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November 2007

Dermoscopic Changes in Acral Melanocytic Nevi During Digital Follow-up

Author Affiliations

Author Affiliations: Department of Dermatology, University of L’Aquila, L’Aquila, Italy (Drs Altamura, Fargnoli, and Peris); Department of Dermatology, Medical University of Graz, Graz, Austria (Dr Zalaudek); Public Health Agency of Lazio Region, Rome, Italy (Dr Sera); and Department of Dermatology, Second University of Naples, Naples, Italy (Drs Argenziano and Rossiello).

Arch Dermatol. 2007;143(11):1372-1376. doi:10.1001/archderm.143.11.1372

Objective  To investigate changes in dermoscopic patterns of acquired acral melanocytic nevi (AAMN) over time.

Design  Retrospective analysis of digital dermoscopic follow-up of 230 AAMN located on acral volar skin.

Setting  Outpatient clinics at university dermatology departments.

Patients  A total of 230 AAMN located on the soles (n = 149), fingers (n = 62), and palms (n = 19), of 230 white subjects 14 years or younger (n = 81), 15 to 30 years (n = 72), and older than 30 years (n = 77).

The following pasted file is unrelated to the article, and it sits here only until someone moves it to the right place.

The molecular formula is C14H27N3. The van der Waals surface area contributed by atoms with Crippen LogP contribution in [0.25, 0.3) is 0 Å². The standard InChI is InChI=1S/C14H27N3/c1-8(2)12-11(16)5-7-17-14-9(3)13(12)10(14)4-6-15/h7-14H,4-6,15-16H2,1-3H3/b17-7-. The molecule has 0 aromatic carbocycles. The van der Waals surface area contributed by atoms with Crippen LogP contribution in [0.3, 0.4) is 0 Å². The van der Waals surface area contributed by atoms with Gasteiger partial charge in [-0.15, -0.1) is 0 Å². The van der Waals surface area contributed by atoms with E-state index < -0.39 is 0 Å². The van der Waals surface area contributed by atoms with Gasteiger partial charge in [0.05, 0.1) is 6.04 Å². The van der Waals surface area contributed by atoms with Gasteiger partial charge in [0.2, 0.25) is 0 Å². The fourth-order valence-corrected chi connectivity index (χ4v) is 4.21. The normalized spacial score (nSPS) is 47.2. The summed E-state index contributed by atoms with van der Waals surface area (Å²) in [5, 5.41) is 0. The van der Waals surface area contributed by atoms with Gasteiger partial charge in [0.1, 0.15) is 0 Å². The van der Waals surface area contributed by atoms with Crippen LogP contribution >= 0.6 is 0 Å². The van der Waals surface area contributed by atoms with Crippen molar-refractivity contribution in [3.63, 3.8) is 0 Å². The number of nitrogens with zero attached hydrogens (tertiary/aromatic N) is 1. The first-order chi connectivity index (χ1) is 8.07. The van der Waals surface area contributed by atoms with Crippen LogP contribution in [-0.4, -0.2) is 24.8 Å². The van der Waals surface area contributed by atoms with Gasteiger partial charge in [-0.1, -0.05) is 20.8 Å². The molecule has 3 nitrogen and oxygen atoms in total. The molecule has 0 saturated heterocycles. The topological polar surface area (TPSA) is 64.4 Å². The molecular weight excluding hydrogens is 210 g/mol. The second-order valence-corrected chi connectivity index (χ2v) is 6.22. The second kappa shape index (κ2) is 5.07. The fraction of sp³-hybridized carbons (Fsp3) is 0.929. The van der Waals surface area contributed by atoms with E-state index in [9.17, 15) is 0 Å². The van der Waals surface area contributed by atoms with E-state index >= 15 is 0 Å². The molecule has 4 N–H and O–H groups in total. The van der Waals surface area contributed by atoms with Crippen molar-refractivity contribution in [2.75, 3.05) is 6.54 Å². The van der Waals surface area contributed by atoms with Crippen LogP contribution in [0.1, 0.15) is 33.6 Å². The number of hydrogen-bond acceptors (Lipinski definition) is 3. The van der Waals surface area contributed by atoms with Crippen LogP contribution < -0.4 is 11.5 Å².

Main Outcome Measure  Comparison of baseline and follow-up dermoscopic patterns.

Results  Individual AAMN had a digital follow-up of 6 months (n = 59), 12 months (n = 74), 18 months (n = 44), and 24 months (n = 53). Baseline dermoscopic images showed the following patterns: parallel furrow (48.8%), latticelike (16.1%), fibrillar (10.9%), nontypical (10.9%), homogeneous (4.8%), globular (3.5%), transition (3.5%), and reticular (2.6%). Dermoscopic changes over time were observed in 42 of the 230 AAMN (18.3%), with the greatest frequency of changes occurring in patients 14 years or younger (23 of 81 lesions; 28.4%) (P = .005). The parallel furrow pattern (25.9%) showed more variations over time than other dermoscopic patterns (11.0%) (P = .004). The frequency of change increased linearly over time (P = .001). Four of 7 clinically regressing nevi showed a homogeneous pattern at the last examination.

Conclusions  Dermoscopic changes of AAMN are most common in subjects younger than 14 years. The parallel furrow pattern appears to be the dermoscopic pattern most subject to change, while the homogeneous pattern may be seen also in AAMN showing clinical and dermoscopic involution.